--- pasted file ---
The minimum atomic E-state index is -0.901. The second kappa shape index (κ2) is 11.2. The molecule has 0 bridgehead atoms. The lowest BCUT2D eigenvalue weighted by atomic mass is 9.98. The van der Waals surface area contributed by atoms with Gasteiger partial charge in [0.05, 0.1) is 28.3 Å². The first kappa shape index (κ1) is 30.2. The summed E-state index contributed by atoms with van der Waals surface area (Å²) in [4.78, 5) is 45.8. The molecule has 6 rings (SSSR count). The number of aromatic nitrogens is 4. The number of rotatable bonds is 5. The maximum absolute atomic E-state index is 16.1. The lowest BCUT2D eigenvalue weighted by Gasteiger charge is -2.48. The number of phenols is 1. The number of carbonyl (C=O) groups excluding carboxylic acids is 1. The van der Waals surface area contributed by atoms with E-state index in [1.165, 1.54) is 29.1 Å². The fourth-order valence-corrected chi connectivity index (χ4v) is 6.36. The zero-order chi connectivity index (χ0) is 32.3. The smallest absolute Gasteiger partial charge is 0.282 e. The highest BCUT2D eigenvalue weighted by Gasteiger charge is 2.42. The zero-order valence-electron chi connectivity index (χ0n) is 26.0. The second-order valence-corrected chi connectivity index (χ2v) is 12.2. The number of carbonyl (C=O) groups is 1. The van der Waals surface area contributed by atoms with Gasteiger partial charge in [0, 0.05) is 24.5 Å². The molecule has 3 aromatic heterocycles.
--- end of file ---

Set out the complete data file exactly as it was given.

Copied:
The minimum atomic E-state index is -0.901. The second kappa shape index (κ2) is 11.2. The molecule has 0 bridgehead atoms. The lowest BCUT2D eigenvalue weighted by atomic mass is 9.98. The van der Waals surface area contributed by atoms with Gasteiger partial charge in [0.05, 0.1) is 28.3 Å². The first kappa shape index (κ1) is 30.2. The summed E-state index contributed by atoms with van der Waals surface area (Å²) in [4.78, 5) is 45.8. The molecule has 6 rings (SSSR count). The number of aromatic nitrogens is 4. The number of rotatable bonds is 5. The maximum absolute atomic E-state index is 16.1. The lowest BCUT2D eigenvalue weighted by Gasteiger charge is -2.48. The number of phenols is 1. The number of carbonyl (C=O) groups excluding carboxylic acids is 1. The van der Waals surface area contributed by atoms with E-state index in [1.165, 1.54) is 29.1 Å². The fourth-order valence-corrected chi connectivity index (χ4v) is 6.36. The zero-order chi connectivity index (χ0) is 32.3. The smallest absolute Gasteiger partial charge is 0.282 e. The highest BCUT2D eigenvalue weighted by Gasteiger charge is 2.42. The zero-order valence-electron chi connectivity index (χ0n) is 26.0. The second-order valence-corrected chi connectivity index (χ2v) is 12.2. The number of carbonyl (C=O) groups is 1. The van der Waals surface area contributed by atoms with Gasteiger partial charge in [0, 0.05) is 24.5 Å². The molecule has 3 aromatic heterocycles.